"Off the Hook" by Michael Vance takes place in depression-era America where a crooked Senator up for reelection journeys to the Lost City to deal with his illegitimate child and encounters a monster hidden under a lake. Better written and more complex than the majority of stories found in this collection, it still only left me lukewarm.

"An Exorcise" by Shari Tiedens will make you think you’ve seen this movie before. Oh wait, I have; it’s called The Exorcist. Watered down and nowhere near as strong as its movie counterpart, this story tries to rely on a twist of the possessor’s identity. Guess what! It’s Satan. Not really a spoiler since it should be obvious to anyone within the first couple of pages. Preachy exposition repeating the same thing over and over again toward the end doesn’t help improve matters.

"A Time For Everything" by Peter Andrew Smith is an excellent story. A black man, condemned to a prison run by a malicious machine named Cyclops for murdering a group of racists, must orient a young neo-Nazi into hell-like prison life. The unique mood and setting creates an interesting flavor that instantly won me over. A lot of cool Sfnal elements keeps things spicy.

"Roach" by Neil Ellis Orts wins the award for being the worst story in the collection. About underground orphans and the priest who takes care of them and "safe" genes, the story goes on too many boring tangents and rambles on without establishing a solid enough conflict.

"Symbols and Keys" by Virginia Smith is military sci-fi meets the Bible, involving a religious alien race and the beginning of the Rapture entwined intricately together in a powerful story that embodies all the elements of good "Christian" sci-fi. This is the benchmark that most of the others in this anthology fail to reach.

"The Jesus Chip" by Greg Beatty deals with the tough issue of whether it is more important to know the bible intimately or understand the spiritual meaning behind the words. Pastor Caleb Jones has a chip implanted inside of him, which allows him to recall any verse of the bible instantly, but with chilling effects on his brain. Not the first Greg Beatty story I’ve read, and hopefully it won’t be the last. By far one of the best offerings in Sky Songs II.

"The Bone Road" by Ernesto Burden is a good story, equally gripping and downright creepy. A soldier trekking through a desert wasteland heads toward a Holy City after a post-apocalyptic event. The story will have you questioning what is real and what isn’t, especially toward the end.

"Angel’s Promise" by Nina Munteanu follows in the tradition of cyberpunk, but has close relative in The Matrix movies. A story about a young girl going by the name Angel whose ability to hear the speech of Machines helps her escape the confines of a machine-controlled city. Although this resembles The Matrix a little too closely—one of the characters is even named Neo—the tale is still a stunning example of good storytelling with an excellent setting and cast of characters.

"Jubilee" by Steven Mills has all the things that makes speculative fiction great: people rising from the dead, lambs transforming into slime monsters, people who can fly away just by flapping their hands. A surreal tale that follows a reverend handling his flock during the transmogrification of the universe when barriers between the dimensions of normal and weird come tumbling down. Told in a tongue-in-cheek voice, this story will have you smirking.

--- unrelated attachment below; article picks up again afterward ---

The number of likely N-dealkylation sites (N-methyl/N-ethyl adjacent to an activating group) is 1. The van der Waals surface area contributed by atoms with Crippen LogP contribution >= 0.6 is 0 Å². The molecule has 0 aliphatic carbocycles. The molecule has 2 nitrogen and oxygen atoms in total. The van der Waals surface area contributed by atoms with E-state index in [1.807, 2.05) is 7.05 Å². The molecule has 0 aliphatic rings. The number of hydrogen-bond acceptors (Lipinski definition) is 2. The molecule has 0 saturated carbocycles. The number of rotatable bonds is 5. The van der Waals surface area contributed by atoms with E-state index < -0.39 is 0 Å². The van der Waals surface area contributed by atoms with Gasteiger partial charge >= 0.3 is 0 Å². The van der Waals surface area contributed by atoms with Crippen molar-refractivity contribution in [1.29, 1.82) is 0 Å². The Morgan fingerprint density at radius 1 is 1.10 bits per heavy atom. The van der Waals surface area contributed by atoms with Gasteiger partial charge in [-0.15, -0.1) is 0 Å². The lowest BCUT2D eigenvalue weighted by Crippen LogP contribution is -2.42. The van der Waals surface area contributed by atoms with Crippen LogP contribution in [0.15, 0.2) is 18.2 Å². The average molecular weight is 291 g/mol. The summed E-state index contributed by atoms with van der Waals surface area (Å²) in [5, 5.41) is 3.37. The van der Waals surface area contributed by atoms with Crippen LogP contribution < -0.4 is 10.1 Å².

"TreeDance" by Donna Farley is about a wife and her son waiting for the arrival of a transport ship back to Earth after her husband dies on a colony planet. It also has dancing trees. This story fails in every way possible to grip the attention of the reader. Winner of the 2004 World Guild Award, there are plenty of other Canadian Writers in this anthology that show far more talent.

Never in my experience of reviewing or reading have I come across a collection this polarized. When the stories are good they could easily stand up beside some of the best work found in the professional magazines; when bad they feel like they were written by new writers who pulled these off of writing workshops without so much as garnering a single critique.

I would recommend reading: "The Red Bird" by Douglas Smith, "The Unicorn Cup" by Cherith Baldry, "A Time for Everything" by Peter Andrew Smith, "Symbols and Keys" by Virginia Smith, "The Jesus Chip" by Greg Beatty, "Angel’s Promises" by Nina Munteanu, "The Bone Road" by Ernesto Burden, and "Jubilee" by Steven Mills.

Unfortunately, eight very good stories get diluted by five really bad ones, and four mediocre stories. Not a very good ratio. If this anthology was only ten stories long: all 8 of my recommended, 1 mediocre, and 1 crappy story, I would be praising this anthology to high heaven. I must, however, judge an anthology on the merits of what the editor chose to include. Under this light, I can't in good conscience recommend purchasing it. However, you could always skip the bad stories and get eight great stories for your money. The choice is yours.
 

Publisher: Skysong Press
Trade Paperback: $15.95
ISBN: 0968050239